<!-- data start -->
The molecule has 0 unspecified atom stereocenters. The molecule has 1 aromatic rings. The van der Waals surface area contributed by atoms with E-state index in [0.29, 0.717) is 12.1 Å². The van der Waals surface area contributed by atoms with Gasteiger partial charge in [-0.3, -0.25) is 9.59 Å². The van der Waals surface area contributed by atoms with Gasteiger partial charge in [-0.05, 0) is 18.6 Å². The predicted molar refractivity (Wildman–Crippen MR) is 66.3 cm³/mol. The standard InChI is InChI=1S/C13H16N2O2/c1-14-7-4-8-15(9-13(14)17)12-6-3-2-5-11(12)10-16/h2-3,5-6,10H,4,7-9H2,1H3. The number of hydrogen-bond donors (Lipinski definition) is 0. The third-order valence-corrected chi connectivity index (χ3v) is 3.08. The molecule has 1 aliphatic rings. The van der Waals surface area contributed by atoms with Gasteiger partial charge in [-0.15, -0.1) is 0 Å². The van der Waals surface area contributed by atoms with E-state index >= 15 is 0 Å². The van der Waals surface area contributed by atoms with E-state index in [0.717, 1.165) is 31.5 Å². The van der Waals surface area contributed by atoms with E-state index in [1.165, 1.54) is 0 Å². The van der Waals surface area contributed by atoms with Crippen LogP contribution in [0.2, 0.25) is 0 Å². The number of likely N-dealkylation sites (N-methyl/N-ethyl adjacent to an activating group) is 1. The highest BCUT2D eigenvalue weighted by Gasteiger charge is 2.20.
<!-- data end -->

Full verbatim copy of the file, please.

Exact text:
The molecule has 0 unspecified atom stereocenters. The molecule has 1 aromatic rings. The van der Waals surface area contributed by atoms with E-state index in [0.29, 0.717) is 12.1 Å². The van der Waals surface area contributed by atoms with Gasteiger partial charge in [-0.3, -0.25) is 9.59 Å². The van der Waals surface area contributed by atoms with Gasteiger partial charge in [-0.05, 0) is 18.6 Å². The predicted molar refractivity (Wildman–Crippen MR) is 66.3 cm³/mol. The standard InChI is InChI=1S/C13H16N2O2/c1-14-7-4-8-15(9-13(14)17)12-6-3-2-5-11(12)10-16/h2-3,5-6,10H,4,7-9H2,1H3. The number of hydrogen-bond donors (Lipinski definition) is 0. The third-order valence-corrected chi connectivity index (χ3v) is 3.08. The molecule has 1 aliphatic rings. The van der Waals surface area contributed by atoms with Gasteiger partial charge in [-0.15, -0.1) is 0 Å². The van der Waals surface area contributed by atoms with E-state index >= 15 is 0 Å². The van der Waals surface area contributed by atoms with E-state index in [0.717, 1.165) is 31.5 Å². The van der Waals surface area contributed by atoms with E-state index in [1.165, 1.54) is 0 Å². The van der Waals surface area contributed by atoms with Crippen LogP contribution in [0.2, 0.25) is 0 Å². The number of likely N-dealkylation sites (N-methyl/N-ethyl adjacent to an activating group) is 1. The highest BCUT2D eigenvalue weighted by Gasteiger charge is 2.20.